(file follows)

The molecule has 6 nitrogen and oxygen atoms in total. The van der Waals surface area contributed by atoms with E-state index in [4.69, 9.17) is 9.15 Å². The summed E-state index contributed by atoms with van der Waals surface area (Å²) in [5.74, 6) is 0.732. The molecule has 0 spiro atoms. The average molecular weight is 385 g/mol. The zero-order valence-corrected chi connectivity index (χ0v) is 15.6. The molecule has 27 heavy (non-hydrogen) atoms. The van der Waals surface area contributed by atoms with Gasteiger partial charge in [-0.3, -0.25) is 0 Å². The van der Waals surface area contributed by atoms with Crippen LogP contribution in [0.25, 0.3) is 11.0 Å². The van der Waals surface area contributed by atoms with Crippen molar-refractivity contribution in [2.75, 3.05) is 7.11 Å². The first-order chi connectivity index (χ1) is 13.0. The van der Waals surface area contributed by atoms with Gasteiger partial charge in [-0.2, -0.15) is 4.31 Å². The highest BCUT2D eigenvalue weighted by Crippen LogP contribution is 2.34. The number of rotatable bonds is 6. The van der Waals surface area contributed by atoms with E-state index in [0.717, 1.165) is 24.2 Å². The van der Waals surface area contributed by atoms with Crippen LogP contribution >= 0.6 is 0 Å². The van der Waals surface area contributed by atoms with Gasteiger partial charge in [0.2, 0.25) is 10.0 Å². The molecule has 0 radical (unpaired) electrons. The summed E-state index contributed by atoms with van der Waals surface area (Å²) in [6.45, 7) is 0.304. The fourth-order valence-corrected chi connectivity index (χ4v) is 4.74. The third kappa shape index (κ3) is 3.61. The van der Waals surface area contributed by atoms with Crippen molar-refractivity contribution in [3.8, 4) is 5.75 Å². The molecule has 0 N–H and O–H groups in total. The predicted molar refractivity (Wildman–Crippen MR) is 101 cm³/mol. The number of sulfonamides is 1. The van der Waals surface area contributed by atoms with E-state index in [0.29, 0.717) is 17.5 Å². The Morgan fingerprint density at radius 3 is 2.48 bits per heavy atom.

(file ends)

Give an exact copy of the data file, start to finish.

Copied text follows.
The molecule has 6 nitrogen and oxygen atoms in total. The van der Waals surface area contributed by atoms with E-state index in [4.69, 9.17) is 9.15 Å². The summed E-state index contributed by atoms with van der Waals surface area (Å²) in [5.74, 6) is 0.732. The molecule has 0 spiro atoms. The average molecular weight is 385 g/mol. The zero-order valence-corrected chi connectivity index (χ0v) is 15.6. The molecule has 27 heavy (non-hydrogen) atoms. The van der Waals surface area contributed by atoms with Gasteiger partial charge in [-0.3, -0.25) is 0 Å². The van der Waals surface area contributed by atoms with Crippen LogP contribution in [0.25, 0.3) is 11.0 Å². The van der Waals surface area contributed by atoms with Crippen molar-refractivity contribution in [2.75, 3.05) is 7.11 Å². The first-order chi connectivity index (χ1) is 13.0. The van der Waals surface area contributed by atoms with Gasteiger partial charge in [-0.2, -0.15) is 4.31 Å². The highest BCUT2D eigenvalue weighted by Crippen LogP contribution is 2.34. The number of rotatable bonds is 6. The van der Waals surface area contributed by atoms with E-state index in [0.717, 1.165) is 24.2 Å². The van der Waals surface area contributed by atoms with Crippen LogP contribution >= 0.6 is 0 Å². The van der Waals surface area contributed by atoms with Gasteiger partial charge in [0.2, 0.25) is 10.0 Å². The molecule has 0 radical (unpaired) electrons. The summed E-state index contributed by atoms with van der Waals surface area (Å²) in [6.45, 7) is 0.304. The fourth-order valence-corrected chi connectivity index (χ4v) is 4.74. The third kappa shape index (κ3) is 3.61. The van der Waals surface area contributed by atoms with Crippen molar-refractivity contribution in [3.8, 4) is 5.75 Å². The molecule has 0 N–H and O–H groups in total. The predicted molar refractivity (Wildman–Crippen MR) is 101 cm³/mol. The number of sulfonamides is 1. The van der Waals surface area contributed by atoms with E-state index in [0.29, 0.717) is 17.5 Å². The Morgan fingerprint density at radius 3 is 2.48 bits per heavy atom.